Entry-level homebuilders most at-risk as HUD shuts down
Prolonged shutdown may create delays for first-time buyers
A prolonged government shutdown may create delays for homebuilders and their FHA-qualified clients if the Federal Housing Administration remains closed for longer than a few weeks, an analyst with Sterne Agee claimed Tuesday.
The FHA will be handling loans going forward, but if the shutdown lingers on, it could strain the agency’s small, post-shutdown staff. This, in turn, could slow the FHA application process for builders and buyers alike.
The FHA admitted Monday that it revised its shutdown contingency plan and will continue endorsing single-family mortgages.
Yet, Jay McCanless, an analyst with Sterne Agee, believes a prolonged closing will have some impact on entry-level borrowers—and builders—if it lasts longer than a few days or weeks.
"If this shutdown lasts a month, then yes, I think there may be increased investor concerns," he said when asked about the impact on builders. "If it lasts a month, it could have a business impact on all of my builders, but it may be especially troublesome for the ones that I have identified as focused on the entry-level buyer."
The big lingering issue for all of these firms is the possibility of FHA processing delays.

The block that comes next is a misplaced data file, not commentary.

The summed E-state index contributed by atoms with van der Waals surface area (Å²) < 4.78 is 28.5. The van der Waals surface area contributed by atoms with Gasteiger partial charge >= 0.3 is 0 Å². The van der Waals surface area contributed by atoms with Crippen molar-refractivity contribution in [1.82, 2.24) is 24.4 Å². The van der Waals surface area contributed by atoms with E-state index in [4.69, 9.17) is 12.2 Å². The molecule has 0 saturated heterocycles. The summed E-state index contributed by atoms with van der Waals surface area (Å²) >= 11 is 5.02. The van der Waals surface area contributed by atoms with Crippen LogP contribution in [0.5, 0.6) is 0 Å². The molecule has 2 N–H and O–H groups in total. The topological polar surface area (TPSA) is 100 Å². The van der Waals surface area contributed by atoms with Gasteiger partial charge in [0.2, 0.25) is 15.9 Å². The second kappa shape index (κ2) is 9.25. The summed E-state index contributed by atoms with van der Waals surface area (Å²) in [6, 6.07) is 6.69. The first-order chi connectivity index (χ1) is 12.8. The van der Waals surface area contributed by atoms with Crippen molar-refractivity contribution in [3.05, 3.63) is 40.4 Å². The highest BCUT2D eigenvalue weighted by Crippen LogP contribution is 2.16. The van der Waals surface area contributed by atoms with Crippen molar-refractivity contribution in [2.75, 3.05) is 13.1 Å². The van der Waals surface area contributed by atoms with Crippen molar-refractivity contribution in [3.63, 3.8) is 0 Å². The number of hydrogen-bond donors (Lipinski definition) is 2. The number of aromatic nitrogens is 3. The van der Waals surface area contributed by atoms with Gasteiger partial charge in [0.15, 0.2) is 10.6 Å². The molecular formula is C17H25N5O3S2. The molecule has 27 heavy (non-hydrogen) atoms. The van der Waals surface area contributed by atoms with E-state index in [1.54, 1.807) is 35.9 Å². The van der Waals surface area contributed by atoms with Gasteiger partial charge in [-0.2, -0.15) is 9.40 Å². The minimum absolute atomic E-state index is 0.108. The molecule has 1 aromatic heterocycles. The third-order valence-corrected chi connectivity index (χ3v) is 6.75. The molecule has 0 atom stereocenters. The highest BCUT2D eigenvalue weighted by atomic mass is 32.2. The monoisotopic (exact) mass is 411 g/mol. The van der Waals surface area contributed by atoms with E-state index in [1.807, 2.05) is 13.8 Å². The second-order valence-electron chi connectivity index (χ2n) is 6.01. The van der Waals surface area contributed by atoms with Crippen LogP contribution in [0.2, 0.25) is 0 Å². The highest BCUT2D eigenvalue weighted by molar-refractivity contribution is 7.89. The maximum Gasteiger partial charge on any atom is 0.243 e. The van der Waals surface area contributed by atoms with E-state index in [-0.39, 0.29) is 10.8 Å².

The potential for delay comes in multiple forms, McCanless noted. For starters, if there is a question on a submitted mortgage application and the lender corrects it, the FHA may not be able to respond expediently to the correction if they are operating at lower staffing levels, McCanless told HousingWire.
"And if a new buyer comes into my neighborhood today, and they have a credit history where I can get them qualified for an FHA – but it would be a stretch to get them qualified for conforming – maybe I do the preliminary work, but I don’t go ahead and submit it."
Even though Ryland has some business risk from FHA-endorsed financing, about 70% of its homebuyer mix is classified as move-up buyers, making the firm less dependent on fast processing at the FHA.
But no builder escapes the potential impact if this drags on.
As McCanless points out, even luxury builder Toll Brothers (TOL) has some FHA business to satisfy homeowners in pricier metro areas.
The National Association of Home Builders is confident builders and home buyers have enough FHA support for now to keep business running.
"I think we were pretty happy to see they will be able to endorse (loans) short-term," said Michelle Hamecs, vice president of housing finance for NAHB.
She added, “They will be able to continue to endorse loans as long as their commitment authority is not expired.” On this point, Hamecs pointed out that HUD still has commitment authority leftover from 2013, which is good news from the operations front. However, she was unable to find out how much of that commitment was leftover.
Yet, even with loans still being endorsed, Hamecs admits some glitches could occur.
"However long it goes, there will probably be some delays going forward," she concluded.